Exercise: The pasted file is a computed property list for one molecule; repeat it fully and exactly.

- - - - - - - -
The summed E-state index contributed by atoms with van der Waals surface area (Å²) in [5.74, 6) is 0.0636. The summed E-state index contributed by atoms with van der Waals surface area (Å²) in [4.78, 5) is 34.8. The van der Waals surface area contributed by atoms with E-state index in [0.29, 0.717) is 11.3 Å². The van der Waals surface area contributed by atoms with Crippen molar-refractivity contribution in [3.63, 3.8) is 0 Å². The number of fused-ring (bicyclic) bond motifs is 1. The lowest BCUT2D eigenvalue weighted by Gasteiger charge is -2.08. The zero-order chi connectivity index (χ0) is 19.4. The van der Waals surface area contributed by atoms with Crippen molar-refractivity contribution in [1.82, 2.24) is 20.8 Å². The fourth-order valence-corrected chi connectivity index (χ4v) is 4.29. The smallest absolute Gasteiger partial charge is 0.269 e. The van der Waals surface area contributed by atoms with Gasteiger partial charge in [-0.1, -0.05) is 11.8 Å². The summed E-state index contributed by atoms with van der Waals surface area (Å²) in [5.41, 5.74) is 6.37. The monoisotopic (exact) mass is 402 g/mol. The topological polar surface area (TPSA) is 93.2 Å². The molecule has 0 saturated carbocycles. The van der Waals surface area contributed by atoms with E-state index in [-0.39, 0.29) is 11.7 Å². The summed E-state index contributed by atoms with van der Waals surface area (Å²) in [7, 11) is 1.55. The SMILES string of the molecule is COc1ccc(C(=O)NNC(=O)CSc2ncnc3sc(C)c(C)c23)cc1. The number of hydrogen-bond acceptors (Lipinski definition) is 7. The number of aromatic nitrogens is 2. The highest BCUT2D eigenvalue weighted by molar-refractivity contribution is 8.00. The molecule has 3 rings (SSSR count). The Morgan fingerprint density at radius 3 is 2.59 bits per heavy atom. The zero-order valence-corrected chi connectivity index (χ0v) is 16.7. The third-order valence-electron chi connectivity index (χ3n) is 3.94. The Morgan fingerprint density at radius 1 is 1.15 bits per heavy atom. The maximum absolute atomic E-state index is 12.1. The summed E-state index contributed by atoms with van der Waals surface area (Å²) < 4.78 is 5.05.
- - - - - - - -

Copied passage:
The summed E-state index contributed by atoms with van der Waals surface area (Å²) in [5.74, 6) is 0.0636. The summed E-state index contributed by atoms with van der Waals surface area (Å²) in [4.78, 5) is 34.8. The van der Waals surface area contributed by atoms with E-state index in [0.29, 0.717) is 11.3 Å². The van der Waals surface area contributed by atoms with Crippen molar-refractivity contribution in [3.63, 3.8) is 0 Å². The number of fused-ring (bicyclic) bond motifs is 1. The lowest BCUT2D eigenvalue weighted by Gasteiger charge is -2.08. The zero-order chi connectivity index (χ0) is 19.4. The van der Waals surface area contributed by atoms with Crippen molar-refractivity contribution in [1.82, 2.24) is 20.8 Å². The fourth-order valence-corrected chi connectivity index (χ4v) is 4.29. The smallest absolute Gasteiger partial charge is 0.269 e. The van der Waals surface area contributed by atoms with Gasteiger partial charge in [-0.1, -0.05) is 11.8 Å². The summed E-state index contributed by atoms with van der Waals surface area (Å²) in [5.41, 5.74) is 6.37. The monoisotopic (exact) mass is 402 g/mol. The topological polar surface area (TPSA) is 93.2 Å². The molecule has 0 saturated carbocycles. The van der Waals surface area contributed by atoms with E-state index in [-0.39, 0.29) is 11.7 Å². The summed E-state index contributed by atoms with van der Waals surface area (Å²) in [7, 11) is 1.55. The SMILES string of the molecule is COc1ccc(C(=O)NNC(=O)CSc2ncnc3sc(C)c(C)c23)cc1. The number of hydrogen-bond acceptors (Lipinski definition) is 7. The number of aromatic nitrogens is 2. The highest BCUT2D eigenvalue weighted by molar-refractivity contribution is 8.00. The molecule has 3 rings (SSSR count). The Morgan fingerprint density at radius 3 is 2.59 bits per heavy atom. The zero-order valence-corrected chi connectivity index (χ0v) is 16.7. The third-order valence-electron chi connectivity index (χ3n) is 3.94. The Morgan fingerprint density at radius 1 is 1.15 bits per heavy atom. The maximum absolute atomic E-state index is 12.1. The summed E-state index contributed by atoms with van der Waals surface area (Å²) < 4.78 is 5.05.